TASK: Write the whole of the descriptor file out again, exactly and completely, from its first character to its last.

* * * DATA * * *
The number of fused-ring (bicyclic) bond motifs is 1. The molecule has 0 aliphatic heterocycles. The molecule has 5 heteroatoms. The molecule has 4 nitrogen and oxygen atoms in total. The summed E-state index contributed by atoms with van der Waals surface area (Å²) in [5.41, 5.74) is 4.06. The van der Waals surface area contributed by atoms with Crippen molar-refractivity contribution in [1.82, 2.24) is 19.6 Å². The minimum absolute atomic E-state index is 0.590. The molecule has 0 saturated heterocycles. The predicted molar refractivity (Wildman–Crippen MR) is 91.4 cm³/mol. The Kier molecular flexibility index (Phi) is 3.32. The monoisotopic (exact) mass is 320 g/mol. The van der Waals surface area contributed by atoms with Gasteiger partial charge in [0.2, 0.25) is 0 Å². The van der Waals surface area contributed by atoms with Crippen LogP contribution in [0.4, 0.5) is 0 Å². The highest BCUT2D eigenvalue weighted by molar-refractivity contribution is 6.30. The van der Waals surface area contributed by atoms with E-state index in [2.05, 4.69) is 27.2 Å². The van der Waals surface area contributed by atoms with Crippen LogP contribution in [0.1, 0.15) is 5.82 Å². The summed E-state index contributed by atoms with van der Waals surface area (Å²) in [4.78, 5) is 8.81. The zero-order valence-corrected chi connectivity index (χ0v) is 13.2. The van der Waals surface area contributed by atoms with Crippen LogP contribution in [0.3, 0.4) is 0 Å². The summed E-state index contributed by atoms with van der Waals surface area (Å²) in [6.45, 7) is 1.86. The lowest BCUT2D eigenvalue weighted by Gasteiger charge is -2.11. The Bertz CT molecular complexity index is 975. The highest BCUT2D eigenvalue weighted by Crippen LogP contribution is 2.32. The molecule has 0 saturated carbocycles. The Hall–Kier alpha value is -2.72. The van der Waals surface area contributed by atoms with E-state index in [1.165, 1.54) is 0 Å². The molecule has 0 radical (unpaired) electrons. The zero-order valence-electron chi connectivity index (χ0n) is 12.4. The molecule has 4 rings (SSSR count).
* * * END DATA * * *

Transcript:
The number of fused-ring (bicyclic) bond motifs is 1. The molecule has 0 aliphatic heterocycles. The molecule has 5 heteroatoms. The molecule has 4 nitrogen and oxygen atoms in total. The summed E-state index contributed by atoms with van der Waals surface area (Å²) in [5.41, 5.74) is 4.06. The van der Waals surface area contributed by atoms with Crippen molar-refractivity contribution in [1.82, 2.24) is 19.6 Å². The minimum absolute atomic E-state index is 0.590. The molecule has 0 saturated heterocycles. The predicted molar refractivity (Wildman–Crippen MR) is 91.4 cm³/mol. The Kier molecular flexibility index (Phi) is 3.32. The monoisotopic (exact) mass is 320 g/mol. The van der Waals surface area contributed by atoms with Gasteiger partial charge in [0.2, 0.25) is 0 Å². The van der Waals surface area contributed by atoms with Crippen LogP contribution in [0.4, 0.5) is 0 Å². The highest BCUT2D eigenvalue weighted by molar-refractivity contribution is 6.30. The van der Waals surface area contributed by atoms with E-state index in [2.05, 4.69) is 27.2 Å². The van der Waals surface area contributed by atoms with Crippen LogP contribution in [0.1, 0.15) is 5.82 Å². The summed E-state index contributed by atoms with van der Waals surface area (Å²) in [4.78, 5) is 8.81. The zero-order valence-corrected chi connectivity index (χ0v) is 13.2. The van der Waals surface area contributed by atoms with Crippen LogP contribution in [0.3, 0.4) is 0 Å². The summed E-state index contributed by atoms with van der Waals surface area (Å²) in [6.45, 7) is 1.86. The lowest BCUT2D eigenvalue weighted by Gasteiger charge is -2.11. The Bertz CT molecular complexity index is 975. The highest BCUT2D eigenvalue weighted by Crippen LogP contribution is 2.32. The molecule has 0 saturated carbocycles. The Hall–Kier alpha value is -2.72. The van der Waals surface area contributed by atoms with E-state index in [1.165, 1.54) is 0 Å². The molecule has 0 radical (unpaired) electrons. The zero-order valence-electron chi connectivity index (χ0n) is 12.4. The molecule has 4 rings (SSSR count).